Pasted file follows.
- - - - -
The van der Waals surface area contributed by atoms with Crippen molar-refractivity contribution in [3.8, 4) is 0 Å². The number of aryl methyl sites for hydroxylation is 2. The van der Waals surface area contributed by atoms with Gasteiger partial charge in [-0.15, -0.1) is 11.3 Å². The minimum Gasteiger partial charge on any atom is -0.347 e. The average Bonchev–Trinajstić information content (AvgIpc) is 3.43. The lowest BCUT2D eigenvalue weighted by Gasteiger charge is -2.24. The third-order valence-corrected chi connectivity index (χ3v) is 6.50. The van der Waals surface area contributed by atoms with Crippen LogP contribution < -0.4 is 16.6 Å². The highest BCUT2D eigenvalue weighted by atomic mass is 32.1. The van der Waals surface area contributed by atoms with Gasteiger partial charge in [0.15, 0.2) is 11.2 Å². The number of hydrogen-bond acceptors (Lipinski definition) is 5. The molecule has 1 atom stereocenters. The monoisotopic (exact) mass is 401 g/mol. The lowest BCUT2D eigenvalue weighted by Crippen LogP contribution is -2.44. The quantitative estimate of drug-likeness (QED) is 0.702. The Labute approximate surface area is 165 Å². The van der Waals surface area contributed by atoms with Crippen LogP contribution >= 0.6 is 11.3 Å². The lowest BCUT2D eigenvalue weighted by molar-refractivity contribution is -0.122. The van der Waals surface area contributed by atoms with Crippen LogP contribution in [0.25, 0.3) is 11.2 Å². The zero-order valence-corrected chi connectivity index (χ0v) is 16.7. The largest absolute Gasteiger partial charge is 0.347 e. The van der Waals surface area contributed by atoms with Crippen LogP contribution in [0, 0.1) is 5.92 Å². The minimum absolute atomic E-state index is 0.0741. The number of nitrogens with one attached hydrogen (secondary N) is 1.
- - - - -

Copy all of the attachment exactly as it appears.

The van der Waals surface area contributed by atoms with Crippen molar-refractivity contribution in [3.8, 4) is 0 Å². The number of aryl methyl sites for hydroxylation is 2. The van der Waals surface area contributed by atoms with Gasteiger partial charge in [-0.15, -0.1) is 11.3 Å². The minimum Gasteiger partial charge on any atom is -0.347 e. The average Bonchev–Trinajstić information content (AvgIpc) is 3.43. The lowest BCUT2D eigenvalue weighted by Gasteiger charge is -2.24. The third-order valence-corrected chi connectivity index (χ3v) is 6.50. The van der Waals surface area contributed by atoms with Crippen LogP contribution < -0.4 is 16.6 Å². The highest BCUT2D eigenvalue weighted by atomic mass is 32.1. The van der Waals surface area contributed by atoms with Gasteiger partial charge in [0.15, 0.2) is 11.2 Å². The number of hydrogen-bond acceptors (Lipinski definition) is 5. The molecule has 1 atom stereocenters. The monoisotopic (exact) mass is 401 g/mol. The lowest BCUT2D eigenvalue weighted by Crippen LogP contribution is -2.44. The quantitative estimate of drug-likeness (QED) is 0.702. The Labute approximate surface area is 165 Å². The van der Waals surface area contributed by atoms with Crippen LogP contribution >= 0.6 is 11.3 Å². The lowest BCUT2D eigenvalue weighted by molar-refractivity contribution is -0.122. The van der Waals surface area contributed by atoms with Crippen LogP contribution in [0.25, 0.3) is 11.2 Å². The zero-order valence-corrected chi connectivity index (χ0v) is 16.7. The largest absolute Gasteiger partial charge is 0.347 e. The van der Waals surface area contributed by atoms with Crippen LogP contribution in [0, 0.1) is 5.92 Å². The minimum absolute atomic E-state index is 0.0741. The number of nitrogens with one attached hydrogen (secondary N) is 1.